The  comments above are a sample of the comments referring to Master Kevin Thompson. For those who may not be familiar with the  individuals above let me make it short and sweet: Leaders and inspiration in the world of martial arts and with the people whose life’s they have touched. Excuse me but this interview is about Kevin Thompson let me say the above comments had to be shortened and the one’s I did not include, alone could be 2 or 3 articles. Bottom lines yes his skill and physical abilities were referred to but it was the aspects of loyalty, honor and humility that always came to the forefront in talking about Kevin Thompson. Budo




M.Force: When did you start training in the Martial Arts?


K.Thompson: “My brother Mylo Thompson started training me in the basics at the age of five. I started training at the dojo at seven. Earl helped me in refining my skills.”


M.Force: Describe KA system’s base created by Master Karriem Allah.


K.Thompson: “Sensei trained us in the basics for kicking, punching, weapons. His system had seven styles and between 18 sub styles, 25 training styles which we called 25 different ways to face your opponent. Every style had its own kicks, punches, and combinations. His creativity was often sparked as he trained with music he found inspiring.”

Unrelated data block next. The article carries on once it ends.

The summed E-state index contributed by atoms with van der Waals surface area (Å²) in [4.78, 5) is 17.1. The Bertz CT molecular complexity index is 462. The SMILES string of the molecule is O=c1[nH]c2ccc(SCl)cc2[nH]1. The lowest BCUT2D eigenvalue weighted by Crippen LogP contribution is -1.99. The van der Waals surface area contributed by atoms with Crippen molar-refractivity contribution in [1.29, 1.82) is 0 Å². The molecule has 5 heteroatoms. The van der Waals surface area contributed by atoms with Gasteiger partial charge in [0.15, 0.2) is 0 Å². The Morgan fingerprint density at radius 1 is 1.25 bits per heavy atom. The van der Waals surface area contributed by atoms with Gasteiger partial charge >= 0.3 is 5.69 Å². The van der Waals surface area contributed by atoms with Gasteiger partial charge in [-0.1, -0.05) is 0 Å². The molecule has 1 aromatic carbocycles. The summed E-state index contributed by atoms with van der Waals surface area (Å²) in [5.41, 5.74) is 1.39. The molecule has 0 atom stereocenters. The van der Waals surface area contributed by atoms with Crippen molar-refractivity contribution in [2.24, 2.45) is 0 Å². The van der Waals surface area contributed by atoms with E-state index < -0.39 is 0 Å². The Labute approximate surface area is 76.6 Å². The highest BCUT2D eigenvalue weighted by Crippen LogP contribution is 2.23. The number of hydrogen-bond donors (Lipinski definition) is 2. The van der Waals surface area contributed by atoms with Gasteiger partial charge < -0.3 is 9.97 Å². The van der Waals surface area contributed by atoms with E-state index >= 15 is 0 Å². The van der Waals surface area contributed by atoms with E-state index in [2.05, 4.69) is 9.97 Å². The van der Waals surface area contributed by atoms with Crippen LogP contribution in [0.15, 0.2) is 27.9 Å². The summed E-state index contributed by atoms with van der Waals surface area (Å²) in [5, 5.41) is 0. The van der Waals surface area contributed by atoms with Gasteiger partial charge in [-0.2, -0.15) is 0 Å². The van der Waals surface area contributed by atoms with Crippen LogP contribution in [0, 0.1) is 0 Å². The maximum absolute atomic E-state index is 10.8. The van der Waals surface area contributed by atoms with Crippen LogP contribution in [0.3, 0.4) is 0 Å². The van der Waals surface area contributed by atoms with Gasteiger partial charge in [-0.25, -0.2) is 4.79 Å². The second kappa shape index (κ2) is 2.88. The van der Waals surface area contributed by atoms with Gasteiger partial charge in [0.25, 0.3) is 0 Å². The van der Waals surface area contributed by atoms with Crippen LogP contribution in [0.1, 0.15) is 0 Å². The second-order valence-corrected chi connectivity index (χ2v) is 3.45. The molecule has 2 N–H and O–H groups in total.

M.Force: Sensei was certainly a pivotal influence in your life.


K.Thompson: “Sensei was a brilliant individual devoted to his art, relentless in his pursuit to perfecting a system of martial arts, a fighting system he felt was unique for that time. Unfortunately, he had a negative side many found offensive. He was a braggadocio, an arrogant and often condescending individual towards his students or to anyone he encountered. His outspokenness earned him the reputation as “The Muhammad Ali of Karate.”